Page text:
Nulani Mendis, a seventeen-year-old Sinhalese with a brutally violent uncle, a high-ranking government soldier, has been mute after watching her father burned to death. She has a fine talent as an artist, however, and when she meets Theo, who is twenty-eight years older than she, she begins to reenter the world again as she sets out to paint his portrait. Gradually, and carefully, they fall in love. Vikram, the prowling Tamil spy, now sixteen, is also in love with her.

When the war explodes in the countryside where these characters live, the Sinhalese, their associates, and friends find that they can no longer recognize the world as human. Though they know that "Living has always been a desperate business," many have found "art as our highest form of hope," but now relocation, imprisonment, torture, murder, and slow death become the norm, and there is no hope, other than escape, physical or emotional. Unconscionable violence alternates with scenes of exquisite love and the serenity of nature, leading to a fast-paced, suspenseful novel in which hope can never be completely extinguished.

Roma Tearne, who grew up in Sri Lanka, crafts a powerful novel, combining the horrifying violence and brutality of brainwashed boy soldiers and opportunistic power seekers with the sometimes lyrical portrayal of nature and the enduring power of love. Now a painter and film-maker in London, as well as a gifted writer, Tearne makes the fraught atmosphere come alive through almost tactile sense impressions, adding depth to this portrait of Sri Lanka, even as she uses the mosquito symbol to show that beauty, when it can be found, always comes with a price. n Mary Whipple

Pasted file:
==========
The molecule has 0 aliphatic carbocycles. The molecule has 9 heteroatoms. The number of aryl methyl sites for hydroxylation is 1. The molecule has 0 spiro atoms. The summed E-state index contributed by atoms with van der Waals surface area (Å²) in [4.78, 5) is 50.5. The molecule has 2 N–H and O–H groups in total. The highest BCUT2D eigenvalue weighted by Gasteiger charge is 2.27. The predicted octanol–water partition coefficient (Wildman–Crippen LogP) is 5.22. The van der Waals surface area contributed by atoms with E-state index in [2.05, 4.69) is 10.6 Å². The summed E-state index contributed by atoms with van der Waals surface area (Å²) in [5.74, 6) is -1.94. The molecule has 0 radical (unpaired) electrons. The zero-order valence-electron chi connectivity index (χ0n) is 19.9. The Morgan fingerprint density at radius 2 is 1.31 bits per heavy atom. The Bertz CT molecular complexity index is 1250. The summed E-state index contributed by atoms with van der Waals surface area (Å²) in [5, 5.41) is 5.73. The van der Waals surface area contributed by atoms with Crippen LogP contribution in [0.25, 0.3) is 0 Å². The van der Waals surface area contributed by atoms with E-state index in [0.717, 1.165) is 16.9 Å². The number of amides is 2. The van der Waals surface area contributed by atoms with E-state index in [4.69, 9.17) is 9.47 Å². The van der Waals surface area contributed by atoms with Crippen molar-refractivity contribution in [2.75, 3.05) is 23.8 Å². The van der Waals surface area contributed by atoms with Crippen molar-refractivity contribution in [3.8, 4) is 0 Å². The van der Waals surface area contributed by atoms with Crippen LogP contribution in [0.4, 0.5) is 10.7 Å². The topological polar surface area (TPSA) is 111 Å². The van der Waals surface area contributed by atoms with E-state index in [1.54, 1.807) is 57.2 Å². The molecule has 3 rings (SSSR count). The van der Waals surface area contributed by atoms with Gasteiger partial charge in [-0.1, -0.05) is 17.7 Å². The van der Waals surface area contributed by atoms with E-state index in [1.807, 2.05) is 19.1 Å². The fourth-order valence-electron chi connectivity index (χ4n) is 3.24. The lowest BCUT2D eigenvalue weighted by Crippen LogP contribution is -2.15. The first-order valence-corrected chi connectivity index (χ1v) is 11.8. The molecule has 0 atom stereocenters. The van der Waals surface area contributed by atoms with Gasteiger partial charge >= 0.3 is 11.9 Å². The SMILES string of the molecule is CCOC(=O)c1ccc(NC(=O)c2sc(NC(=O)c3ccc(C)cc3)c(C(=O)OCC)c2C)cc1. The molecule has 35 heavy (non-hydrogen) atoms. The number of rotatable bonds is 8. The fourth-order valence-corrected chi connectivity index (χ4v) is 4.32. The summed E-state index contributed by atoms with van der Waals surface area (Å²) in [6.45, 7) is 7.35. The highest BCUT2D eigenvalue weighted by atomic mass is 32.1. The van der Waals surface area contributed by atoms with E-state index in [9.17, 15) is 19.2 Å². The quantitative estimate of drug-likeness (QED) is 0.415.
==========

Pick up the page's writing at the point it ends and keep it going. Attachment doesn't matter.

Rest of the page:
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1 of 1 people found the following review helpful
5.0 out of 5 stars great story beautifully written Dec 2 2012
By Sharon Douglas - Published on
Format:Paperback|Verified Purchase
This is a beautifully written story that describes how life breaks us open and we then have a choice about whether we will shut down or remember that while on this planet we are invited to open to the experiences it brings us. Loved reading this complex love story.
1 of 1 people found the following review helpful
5.0 out of 5 stars Wonderful book! July 25 2010
By kwhome - Published on
Format:Paperback|Verified Purchase
A beautifullly written book; poignant, atmospheric, characters you'll love, the horrors of war and the wonders of love and friendship.
1 of 1 people found the following review helpful
5.0 out of 5 stars An amazing read that will bring you into another world April 3 2009
By Anon. - Published on
Probably few people are aware of the tortured history of Sri Lanka which forms the backdrop for this incredibly impressive novel. The author treats the characters with great respect, and is able to accommodate multiple points of view from it's protagonist, Theo Saramajeeva, to the young girl that he develops a great affection for. This book is full of emotion but it is neither corny nor overly-dramatic. The author very effectively manages the narrative, with superb but also concise descriptive language. Excellent.